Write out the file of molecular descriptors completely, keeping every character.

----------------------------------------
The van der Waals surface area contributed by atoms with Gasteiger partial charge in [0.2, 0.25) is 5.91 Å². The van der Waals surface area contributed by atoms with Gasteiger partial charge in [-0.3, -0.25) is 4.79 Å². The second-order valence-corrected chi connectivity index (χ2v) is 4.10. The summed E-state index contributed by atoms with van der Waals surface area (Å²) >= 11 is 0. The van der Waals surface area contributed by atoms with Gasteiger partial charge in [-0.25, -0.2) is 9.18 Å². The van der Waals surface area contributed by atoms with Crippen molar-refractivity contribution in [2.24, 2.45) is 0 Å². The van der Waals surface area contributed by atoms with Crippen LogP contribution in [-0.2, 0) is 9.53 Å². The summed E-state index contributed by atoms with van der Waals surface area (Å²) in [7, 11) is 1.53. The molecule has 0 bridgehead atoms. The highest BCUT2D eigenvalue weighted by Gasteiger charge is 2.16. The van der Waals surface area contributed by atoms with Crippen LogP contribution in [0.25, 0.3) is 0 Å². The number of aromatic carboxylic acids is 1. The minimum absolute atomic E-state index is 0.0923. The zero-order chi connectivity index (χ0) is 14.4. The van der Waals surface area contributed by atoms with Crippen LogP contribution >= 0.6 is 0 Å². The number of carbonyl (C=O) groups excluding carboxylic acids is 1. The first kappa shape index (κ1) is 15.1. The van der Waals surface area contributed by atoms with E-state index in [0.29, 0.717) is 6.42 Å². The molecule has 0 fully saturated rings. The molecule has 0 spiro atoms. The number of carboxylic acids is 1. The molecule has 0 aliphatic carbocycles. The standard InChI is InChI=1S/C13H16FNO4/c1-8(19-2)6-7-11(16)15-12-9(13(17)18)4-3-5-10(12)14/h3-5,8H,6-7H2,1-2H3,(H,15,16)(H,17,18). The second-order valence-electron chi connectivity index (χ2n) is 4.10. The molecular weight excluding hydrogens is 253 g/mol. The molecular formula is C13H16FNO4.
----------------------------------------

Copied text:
The van der Waals surface area contributed by atoms with Gasteiger partial charge in [0.2, 0.25) is 5.91 Å². The van der Waals surface area contributed by atoms with Gasteiger partial charge in [-0.3, -0.25) is 4.79 Å². The second-order valence-corrected chi connectivity index (χ2v) is 4.10. The summed E-state index contributed by atoms with van der Waals surface area (Å²) >= 11 is 0. The van der Waals surface area contributed by atoms with Gasteiger partial charge in [-0.25, -0.2) is 9.18 Å². The van der Waals surface area contributed by atoms with Crippen molar-refractivity contribution in [2.24, 2.45) is 0 Å². The van der Waals surface area contributed by atoms with Crippen LogP contribution in [-0.2, 0) is 9.53 Å². The summed E-state index contributed by atoms with van der Waals surface area (Å²) in [7, 11) is 1.53. The molecule has 0 bridgehead atoms. The highest BCUT2D eigenvalue weighted by Gasteiger charge is 2.16. The van der Waals surface area contributed by atoms with Crippen LogP contribution in [0.25, 0.3) is 0 Å². The number of aromatic carboxylic acids is 1. The minimum absolute atomic E-state index is 0.0923. The zero-order chi connectivity index (χ0) is 14.4. The van der Waals surface area contributed by atoms with Crippen LogP contribution >= 0.6 is 0 Å². The number of carbonyl (C=O) groups excluding carboxylic acids is 1. The first kappa shape index (κ1) is 15.1. The van der Waals surface area contributed by atoms with E-state index in [0.29, 0.717) is 6.42 Å². The molecule has 0 fully saturated rings. The molecule has 0 spiro atoms. The number of carboxylic acids is 1. The molecule has 0 aliphatic carbocycles. The standard InChI is InChI=1S/C13H16FNO4/c1-8(19-2)6-7-11(16)15-12-9(13(17)18)4-3-5-10(12)14/h3-5,8H,6-7H2,1-2H3,(H,15,16)(H,17,18). The second-order valence-electron chi connectivity index (χ2n) is 4.10. The molecular weight excluding hydrogens is 253 g/mol. The molecular formula is C13H16FNO4.